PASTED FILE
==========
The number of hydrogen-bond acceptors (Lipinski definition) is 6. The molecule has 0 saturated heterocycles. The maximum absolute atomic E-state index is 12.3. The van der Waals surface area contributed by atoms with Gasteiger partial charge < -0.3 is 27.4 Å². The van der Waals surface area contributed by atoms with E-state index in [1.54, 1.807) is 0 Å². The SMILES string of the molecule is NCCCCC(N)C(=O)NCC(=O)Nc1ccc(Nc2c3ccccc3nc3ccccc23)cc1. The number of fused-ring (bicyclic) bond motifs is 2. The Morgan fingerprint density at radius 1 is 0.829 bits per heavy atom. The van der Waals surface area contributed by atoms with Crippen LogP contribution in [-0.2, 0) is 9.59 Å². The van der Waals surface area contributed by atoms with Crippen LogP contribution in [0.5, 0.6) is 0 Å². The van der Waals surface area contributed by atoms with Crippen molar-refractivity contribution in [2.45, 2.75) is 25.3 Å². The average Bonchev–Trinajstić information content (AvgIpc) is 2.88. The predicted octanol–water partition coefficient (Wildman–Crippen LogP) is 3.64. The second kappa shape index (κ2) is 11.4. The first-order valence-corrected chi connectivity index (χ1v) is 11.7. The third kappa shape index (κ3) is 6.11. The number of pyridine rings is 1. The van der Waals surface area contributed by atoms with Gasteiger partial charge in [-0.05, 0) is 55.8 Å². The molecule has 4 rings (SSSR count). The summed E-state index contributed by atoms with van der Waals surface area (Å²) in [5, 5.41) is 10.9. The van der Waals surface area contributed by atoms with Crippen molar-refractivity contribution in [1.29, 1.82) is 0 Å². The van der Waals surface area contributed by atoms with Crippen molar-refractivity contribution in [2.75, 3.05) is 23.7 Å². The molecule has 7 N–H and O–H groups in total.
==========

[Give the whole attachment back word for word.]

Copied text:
The number of hydrogen-bond acceptors (Lipinski definition) is 6. The molecule has 0 saturated heterocycles. The maximum absolute atomic E-state index is 12.3. The van der Waals surface area contributed by atoms with Gasteiger partial charge < -0.3 is 27.4 Å². The van der Waals surface area contributed by atoms with E-state index in [1.54, 1.807) is 0 Å². The SMILES string of the molecule is NCCCCC(N)C(=O)NCC(=O)Nc1ccc(Nc2c3ccccc3nc3ccccc23)cc1. The number of fused-ring (bicyclic) bond motifs is 2. The Morgan fingerprint density at radius 1 is 0.829 bits per heavy atom. The van der Waals surface area contributed by atoms with Crippen LogP contribution in [-0.2, 0) is 9.59 Å². The van der Waals surface area contributed by atoms with Crippen LogP contribution in [0.5, 0.6) is 0 Å². The van der Waals surface area contributed by atoms with Crippen molar-refractivity contribution in [2.45, 2.75) is 25.3 Å². The average Bonchev–Trinajstić information content (AvgIpc) is 2.88. The predicted octanol–water partition coefficient (Wildman–Crippen LogP) is 3.64. The second kappa shape index (κ2) is 11.4. The first-order valence-corrected chi connectivity index (χ1v) is 11.7. The third kappa shape index (κ3) is 6.11. The number of pyridine rings is 1. The van der Waals surface area contributed by atoms with Gasteiger partial charge in [-0.05, 0) is 55.8 Å². The molecule has 4 rings (SSSR count). The summed E-state index contributed by atoms with van der Waals surface area (Å²) in [5, 5.41) is 10.9. The van der Waals surface area contributed by atoms with Crippen molar-refractivity contribution in [1.29, 1.82) is 0 Å². The van der Waals surface area contributed by atoms with Crippen molar-refractivity contribution in [2.75, 3.05) is 23.7 Å². The molecule has 7 N–H and O–H groups in total.